HS: How important are reviews to you, and how do you go about getting them?
RD: Very important, I love to hear what people think of what has been several months work. I always ask everyone who has bought a copy to leave reviews, sadly not everyone does. Even if it’s only a couple of words, it’s appreciated.
HS: How do you deal with negative reactions to your work?
RD: You have to accept that not everyone will like what you do. It’s just as true for traditionally published authors, what I don’t like is a negative remark without qualification, don’t say ‘rubbish’ or ‘I hated it,’ give me a reason! I might not agree but I’ll always listen and try to do something about any suggestions that are sensible. A lot of people have asked me what happened next or before events in my books, it gives me a buzz to know that I’ve interested them enough to want to know more.
HS: What is your attitude to book competitions – have you ever entered any?
RD: I’ve tried a few but no success so far, I wouldn’t write especially for one as I hate deadlines. If I spot one and I have a piece that fits the criteria then I’ll send it off.
HS: If you could impart one piece of advice to someone starting out in self-publishing today, what would it be?
RD: Make sure that your product is as good as you can make it. If you can’t tell the difference between your paperback and one on the shelves of a bookshop, then it’s good enough to compete. All things being equal, its then down to the reader to decide if they want to read it. The only opinion that matters is the readers.
“The only opinion that matters is the readers”
HS: What’s the best piece of advice about writing that you’ve ever received.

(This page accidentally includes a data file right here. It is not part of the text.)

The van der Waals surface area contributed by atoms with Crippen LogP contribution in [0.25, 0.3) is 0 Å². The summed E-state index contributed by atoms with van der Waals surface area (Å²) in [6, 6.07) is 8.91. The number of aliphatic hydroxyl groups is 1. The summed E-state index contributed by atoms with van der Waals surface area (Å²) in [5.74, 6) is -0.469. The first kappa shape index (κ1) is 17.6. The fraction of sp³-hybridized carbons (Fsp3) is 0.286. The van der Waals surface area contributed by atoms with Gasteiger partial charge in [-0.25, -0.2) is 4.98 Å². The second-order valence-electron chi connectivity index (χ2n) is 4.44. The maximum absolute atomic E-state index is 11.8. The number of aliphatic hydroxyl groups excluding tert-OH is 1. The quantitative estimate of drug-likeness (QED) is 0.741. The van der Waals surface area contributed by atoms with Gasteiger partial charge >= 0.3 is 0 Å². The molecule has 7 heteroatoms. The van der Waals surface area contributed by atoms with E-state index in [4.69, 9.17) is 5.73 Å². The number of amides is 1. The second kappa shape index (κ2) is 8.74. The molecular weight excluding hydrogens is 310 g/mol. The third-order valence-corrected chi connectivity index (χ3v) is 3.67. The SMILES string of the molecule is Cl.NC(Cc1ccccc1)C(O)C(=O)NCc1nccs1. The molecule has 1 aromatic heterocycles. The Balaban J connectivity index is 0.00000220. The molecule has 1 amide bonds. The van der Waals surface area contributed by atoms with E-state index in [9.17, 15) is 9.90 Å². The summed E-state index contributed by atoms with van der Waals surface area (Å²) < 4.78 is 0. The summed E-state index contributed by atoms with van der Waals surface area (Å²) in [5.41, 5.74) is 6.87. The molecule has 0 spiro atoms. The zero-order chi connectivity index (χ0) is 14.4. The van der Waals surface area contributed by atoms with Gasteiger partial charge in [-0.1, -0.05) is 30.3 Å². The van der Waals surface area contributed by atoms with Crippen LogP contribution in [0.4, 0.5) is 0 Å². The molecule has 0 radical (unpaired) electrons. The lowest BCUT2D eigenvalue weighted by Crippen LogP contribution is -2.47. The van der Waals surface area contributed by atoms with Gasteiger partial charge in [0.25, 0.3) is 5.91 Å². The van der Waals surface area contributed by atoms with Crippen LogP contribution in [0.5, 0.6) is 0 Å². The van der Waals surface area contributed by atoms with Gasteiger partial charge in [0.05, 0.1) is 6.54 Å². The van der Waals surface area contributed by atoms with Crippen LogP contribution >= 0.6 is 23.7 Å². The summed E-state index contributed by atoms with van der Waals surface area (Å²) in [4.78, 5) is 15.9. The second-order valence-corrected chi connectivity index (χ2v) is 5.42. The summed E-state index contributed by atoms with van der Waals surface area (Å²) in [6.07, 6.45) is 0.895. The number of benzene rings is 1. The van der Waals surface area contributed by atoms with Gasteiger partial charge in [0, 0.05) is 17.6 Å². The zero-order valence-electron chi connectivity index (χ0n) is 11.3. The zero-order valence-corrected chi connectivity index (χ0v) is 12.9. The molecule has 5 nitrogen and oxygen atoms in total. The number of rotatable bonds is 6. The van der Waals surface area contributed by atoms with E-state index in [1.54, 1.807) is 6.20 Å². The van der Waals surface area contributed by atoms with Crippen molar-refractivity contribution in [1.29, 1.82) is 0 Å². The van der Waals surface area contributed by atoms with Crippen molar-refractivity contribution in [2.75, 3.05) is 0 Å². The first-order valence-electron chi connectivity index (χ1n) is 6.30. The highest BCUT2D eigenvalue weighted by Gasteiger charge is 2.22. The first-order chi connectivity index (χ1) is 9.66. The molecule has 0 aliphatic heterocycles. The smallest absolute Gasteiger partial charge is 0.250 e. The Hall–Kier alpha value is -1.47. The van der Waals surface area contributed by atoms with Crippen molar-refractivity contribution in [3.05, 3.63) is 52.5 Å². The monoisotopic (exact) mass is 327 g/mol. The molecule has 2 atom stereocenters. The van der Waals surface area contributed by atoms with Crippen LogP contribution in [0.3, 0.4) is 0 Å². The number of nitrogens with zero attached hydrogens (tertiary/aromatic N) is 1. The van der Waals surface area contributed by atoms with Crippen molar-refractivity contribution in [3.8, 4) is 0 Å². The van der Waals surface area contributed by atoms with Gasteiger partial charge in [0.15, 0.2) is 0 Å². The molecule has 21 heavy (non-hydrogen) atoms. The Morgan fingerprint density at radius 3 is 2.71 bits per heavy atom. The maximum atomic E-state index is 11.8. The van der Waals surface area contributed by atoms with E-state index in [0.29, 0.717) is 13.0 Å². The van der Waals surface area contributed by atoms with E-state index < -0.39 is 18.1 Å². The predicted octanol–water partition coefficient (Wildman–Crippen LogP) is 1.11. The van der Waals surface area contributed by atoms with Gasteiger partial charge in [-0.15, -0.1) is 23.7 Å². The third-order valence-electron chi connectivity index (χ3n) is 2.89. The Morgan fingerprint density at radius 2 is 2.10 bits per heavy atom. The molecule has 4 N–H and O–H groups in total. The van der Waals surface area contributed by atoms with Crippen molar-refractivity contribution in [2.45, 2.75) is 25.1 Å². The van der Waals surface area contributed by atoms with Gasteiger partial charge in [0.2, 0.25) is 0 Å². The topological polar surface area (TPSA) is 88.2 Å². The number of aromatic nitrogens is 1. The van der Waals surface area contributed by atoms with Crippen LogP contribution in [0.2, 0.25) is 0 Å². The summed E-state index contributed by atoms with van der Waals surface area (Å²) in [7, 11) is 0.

RD: Write; get the words down, as many as you can, as often as you can. You can always edit them later. Until you have written it down, you don’t have a novel, just an idea.
HS: And, finally, could you please suggest another self-published author you admire and we should read?
RD: Since I’ve been self-publishing there are so many that I’ve found. It’s hard and unfair to ask me to pick one out. I like Helen Hollick for historical stuff, K.Y. Eden for fantasy and… I could go on.
I’d like to thank Richard Dee for spending the time answering my questions – he’s a shining example of the increased professionalism and strength of the self-published world. If you’d like to pick up his books or learn more about him, make a beeline for his Amazon Author Page.
You can also visit him at www.richarddeescifi.co.uk where he promises ‘lots of FREE short stories, a FREE novel offer, exclusive titles in my shop, regular posts, etc. etc.’ And you’ll also find him on Facebook and on Twitter @RichardDockett1
If you’d like to be featured in either of my author interview series, please get in touch with brief details and I’ll get back to you.